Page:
Faye Wattleton speaking on stage to Moderator Vivan Taylor

Reproductive Justice Icon Urges Repair of Constitution to Protect Women

November 17, 2022

Columbia Nursing alumna Faye Wattleton, MS ’67, former president of Planned Parenthood, recently shared with the Columbia community her insights on the past, present, and future of women’s rights in America and the forces that have shaped her life’s work. The event included a conversation between Wattleton and Columbia Nursing Associate Dean for Diversity and Cultural Affairs Vivian Taylor, EdD, as well as an audience Q&A. A reception followed. 

Speaker Wattleton standing alongside leadership

The Black Alumni Council of Columbia University, Columbia Nursing, and the Columbia Alumni Association (CAA) presented the November 2, 2022, event, which was part of CAA’s She Opened the Door. Launched in 2018, the series honors Winifred Edgerton Merrill, the first woman to graduate from Columbia—in 1886—and the first American woman to earn a PhD in mathematics. She Opened the Door aims to enlighten, educate, elevate, and empower women across the university, fostering a powerful network that broadens their impact in the world. 

Brenda Aiken, BA ’77, MD ’81, the associate vice president of medical services at Columbia Health, welcomed Wattleton and Taylor to the stage at the Lantern in the Lenfest Center for the Arts.   

In 1978, Wattleton became the first African American and the youngest person ever named president of the Planned Parenthood Federation of America (PPFA). She was also the first women to lead PPFA since Margaret Sanger founded the organization (as the American Birth Control League) in 1921. 

Under Wattleton’s leadership, PPFA fought to protect women’s right to self-determination, while providing medical and educational services across the U.S. and supporting family planning programs in dozens of developing countries. By the time Wattleton stepped down as president in 1992, PPFA was the country’s seventh-largest charitable organization, with 170 affiliates in 49 states and the District of Columbia that served 4 million people a year.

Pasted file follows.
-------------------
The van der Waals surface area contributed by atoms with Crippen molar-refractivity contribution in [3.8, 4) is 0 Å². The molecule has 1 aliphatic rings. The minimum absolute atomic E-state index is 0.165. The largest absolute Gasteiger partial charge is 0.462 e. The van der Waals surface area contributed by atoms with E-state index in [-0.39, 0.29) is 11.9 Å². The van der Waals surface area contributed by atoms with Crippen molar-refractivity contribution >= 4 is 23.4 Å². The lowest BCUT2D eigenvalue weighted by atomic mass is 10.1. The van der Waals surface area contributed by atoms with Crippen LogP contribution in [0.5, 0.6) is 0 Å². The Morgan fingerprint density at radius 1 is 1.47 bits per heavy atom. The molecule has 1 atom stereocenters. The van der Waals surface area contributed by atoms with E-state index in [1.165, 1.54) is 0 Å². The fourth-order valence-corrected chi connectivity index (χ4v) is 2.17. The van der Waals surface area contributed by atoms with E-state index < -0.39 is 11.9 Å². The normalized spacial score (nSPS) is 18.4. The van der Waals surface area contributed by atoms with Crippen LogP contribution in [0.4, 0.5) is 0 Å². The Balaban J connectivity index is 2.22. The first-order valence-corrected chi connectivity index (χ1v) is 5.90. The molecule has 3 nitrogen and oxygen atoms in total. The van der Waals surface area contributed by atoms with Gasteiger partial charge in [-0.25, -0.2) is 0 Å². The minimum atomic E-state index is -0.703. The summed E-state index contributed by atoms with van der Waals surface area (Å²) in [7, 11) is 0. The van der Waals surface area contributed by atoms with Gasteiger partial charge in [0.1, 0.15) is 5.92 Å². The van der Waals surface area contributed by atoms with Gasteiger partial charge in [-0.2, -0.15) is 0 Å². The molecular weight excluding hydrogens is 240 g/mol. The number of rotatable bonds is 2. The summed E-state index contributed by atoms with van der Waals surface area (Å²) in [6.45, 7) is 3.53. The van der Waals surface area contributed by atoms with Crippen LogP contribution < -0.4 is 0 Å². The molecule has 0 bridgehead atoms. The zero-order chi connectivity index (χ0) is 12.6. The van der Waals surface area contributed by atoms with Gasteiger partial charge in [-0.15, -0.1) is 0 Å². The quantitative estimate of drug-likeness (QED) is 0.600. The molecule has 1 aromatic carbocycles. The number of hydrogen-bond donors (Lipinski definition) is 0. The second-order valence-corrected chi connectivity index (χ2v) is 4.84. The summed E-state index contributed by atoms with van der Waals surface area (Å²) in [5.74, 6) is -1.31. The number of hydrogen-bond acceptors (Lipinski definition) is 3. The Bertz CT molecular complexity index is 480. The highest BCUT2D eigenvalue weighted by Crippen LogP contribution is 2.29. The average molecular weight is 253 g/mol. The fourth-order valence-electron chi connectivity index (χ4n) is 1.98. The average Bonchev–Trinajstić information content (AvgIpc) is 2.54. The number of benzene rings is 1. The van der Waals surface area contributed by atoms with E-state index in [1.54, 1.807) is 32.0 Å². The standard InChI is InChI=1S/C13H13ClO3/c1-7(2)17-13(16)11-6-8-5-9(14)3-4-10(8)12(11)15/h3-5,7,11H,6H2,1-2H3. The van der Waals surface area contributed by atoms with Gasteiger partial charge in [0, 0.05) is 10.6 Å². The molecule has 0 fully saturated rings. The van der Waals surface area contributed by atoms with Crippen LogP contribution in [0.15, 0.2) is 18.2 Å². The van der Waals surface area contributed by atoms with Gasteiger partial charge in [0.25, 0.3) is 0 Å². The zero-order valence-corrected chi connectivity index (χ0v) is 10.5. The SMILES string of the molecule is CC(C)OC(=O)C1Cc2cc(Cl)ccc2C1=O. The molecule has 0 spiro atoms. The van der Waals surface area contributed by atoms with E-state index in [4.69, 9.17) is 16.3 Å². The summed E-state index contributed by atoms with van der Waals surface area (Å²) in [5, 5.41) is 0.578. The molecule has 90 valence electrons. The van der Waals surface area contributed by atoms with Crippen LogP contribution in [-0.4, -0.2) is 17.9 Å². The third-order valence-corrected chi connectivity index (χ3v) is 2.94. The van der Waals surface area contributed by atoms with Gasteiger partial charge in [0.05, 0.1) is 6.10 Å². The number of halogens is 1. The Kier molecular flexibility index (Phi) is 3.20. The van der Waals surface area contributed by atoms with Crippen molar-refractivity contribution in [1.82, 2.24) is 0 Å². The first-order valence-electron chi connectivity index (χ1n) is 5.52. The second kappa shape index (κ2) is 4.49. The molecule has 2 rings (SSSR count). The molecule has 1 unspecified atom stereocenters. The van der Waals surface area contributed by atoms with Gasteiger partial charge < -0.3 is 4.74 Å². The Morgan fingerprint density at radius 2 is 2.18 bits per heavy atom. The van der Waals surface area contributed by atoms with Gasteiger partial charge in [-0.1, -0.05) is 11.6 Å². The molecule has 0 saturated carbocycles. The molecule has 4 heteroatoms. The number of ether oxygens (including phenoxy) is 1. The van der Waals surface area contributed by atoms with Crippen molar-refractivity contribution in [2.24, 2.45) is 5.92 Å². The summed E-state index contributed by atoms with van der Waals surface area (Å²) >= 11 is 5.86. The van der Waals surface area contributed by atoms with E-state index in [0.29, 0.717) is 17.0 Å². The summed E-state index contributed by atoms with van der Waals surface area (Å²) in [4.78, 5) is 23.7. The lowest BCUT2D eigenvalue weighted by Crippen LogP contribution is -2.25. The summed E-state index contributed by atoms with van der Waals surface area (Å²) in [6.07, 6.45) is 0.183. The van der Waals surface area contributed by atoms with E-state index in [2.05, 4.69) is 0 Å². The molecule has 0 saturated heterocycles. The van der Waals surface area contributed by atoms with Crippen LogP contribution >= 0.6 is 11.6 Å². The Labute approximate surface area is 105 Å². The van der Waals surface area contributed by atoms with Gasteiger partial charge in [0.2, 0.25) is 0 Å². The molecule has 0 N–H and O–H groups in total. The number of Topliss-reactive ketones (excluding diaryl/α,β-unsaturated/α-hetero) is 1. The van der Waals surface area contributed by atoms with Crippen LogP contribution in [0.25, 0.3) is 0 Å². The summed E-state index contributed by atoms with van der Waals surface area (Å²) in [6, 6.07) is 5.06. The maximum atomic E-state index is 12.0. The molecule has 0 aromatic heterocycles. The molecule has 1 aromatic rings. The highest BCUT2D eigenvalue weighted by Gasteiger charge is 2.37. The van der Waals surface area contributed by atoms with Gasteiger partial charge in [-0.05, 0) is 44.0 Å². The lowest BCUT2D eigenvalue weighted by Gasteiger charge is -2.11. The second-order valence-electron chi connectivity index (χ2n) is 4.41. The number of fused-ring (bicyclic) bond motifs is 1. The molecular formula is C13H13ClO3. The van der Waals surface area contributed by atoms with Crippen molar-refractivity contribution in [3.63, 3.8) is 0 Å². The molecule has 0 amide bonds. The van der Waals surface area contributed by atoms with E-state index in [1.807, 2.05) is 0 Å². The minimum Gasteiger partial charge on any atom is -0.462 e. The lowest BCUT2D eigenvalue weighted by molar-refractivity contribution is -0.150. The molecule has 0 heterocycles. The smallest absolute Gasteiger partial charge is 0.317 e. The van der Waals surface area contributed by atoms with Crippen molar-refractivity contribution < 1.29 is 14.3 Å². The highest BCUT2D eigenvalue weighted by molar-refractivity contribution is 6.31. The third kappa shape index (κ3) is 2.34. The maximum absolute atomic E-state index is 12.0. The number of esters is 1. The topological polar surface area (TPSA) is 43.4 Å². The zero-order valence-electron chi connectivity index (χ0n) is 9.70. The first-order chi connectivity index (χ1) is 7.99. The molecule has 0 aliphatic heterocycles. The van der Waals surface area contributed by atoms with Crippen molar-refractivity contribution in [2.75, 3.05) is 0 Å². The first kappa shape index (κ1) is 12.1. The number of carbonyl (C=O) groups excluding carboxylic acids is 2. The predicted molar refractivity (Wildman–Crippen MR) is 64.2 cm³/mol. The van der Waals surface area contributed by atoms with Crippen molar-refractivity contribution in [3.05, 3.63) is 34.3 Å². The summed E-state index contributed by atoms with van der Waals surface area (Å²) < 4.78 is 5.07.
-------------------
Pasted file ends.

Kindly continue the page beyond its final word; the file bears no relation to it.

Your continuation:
A trailblazing minister mother 

Wattleton’s mother, the eldest daughter of nine children, was an early guiding force for her. When her mother was a young girl, she traveled to Washington, D.C., to read on NBC Radio an award-winning essay she’d written—and felt “the whole world opening up to her,” Wattleton said. Then at 17, her mother was called to the ministry. 

Growing up listening to sermons gave Wattleton a firm grasp of the importance of having principles in life, she continued. “I was the child of a woman who stood up.” 

Wattleton noted that she doesn’t recall ever not wanting to be a nurse. After she completed her bachelor’s in nursing at Ohio State, a mentor recommended she seek out a master’s in nursing through a midwifery program. Columbia Nursing was then one of only three such programs in the U.S.  

During her clinical integration at the Women’s Pavilion at Harlem Hospital, Wattleton saw a woman die after an illegal abortion and observed the toll pregnancy took on teens and women already facing poverty and racism. “Pregnancy is a dangerous condition,” she told the Columbia audience. “Nobody should be forced to have one against their will.” 

Wattleton’s studies at Columbia were key in guiding her toward reproductive rights advocacy, she noted. “I’m drawn to this work out of my experience of being a trained nurse.” 

She believes the Supreme Court’s June 24, 2022, Dobbs decision should have come as no surprise. “The courts have been overturning Roe v. Wade for four years. We just simply stopped paying attention and engaged in fantasy. We did not have Roe v. Wade on June 23—we had a piece of Roe v. Wade,” Wattleton said. 

Efforts to restore women’s rights must now be made at the federal level, according to Wattleton, who feels there is a role in the process for everyone. “I am going to support any effort that will create a movement to correct the damage that has been done to our Constitution by the Supreme Court,” she said. 

The anti-abortion movement’s ultimate goal, Wattleton warned, is to make women second-class citizens. “It’s not just about abortion. This is really about controlling women and our status in society,” she said. “This should outrage us all.”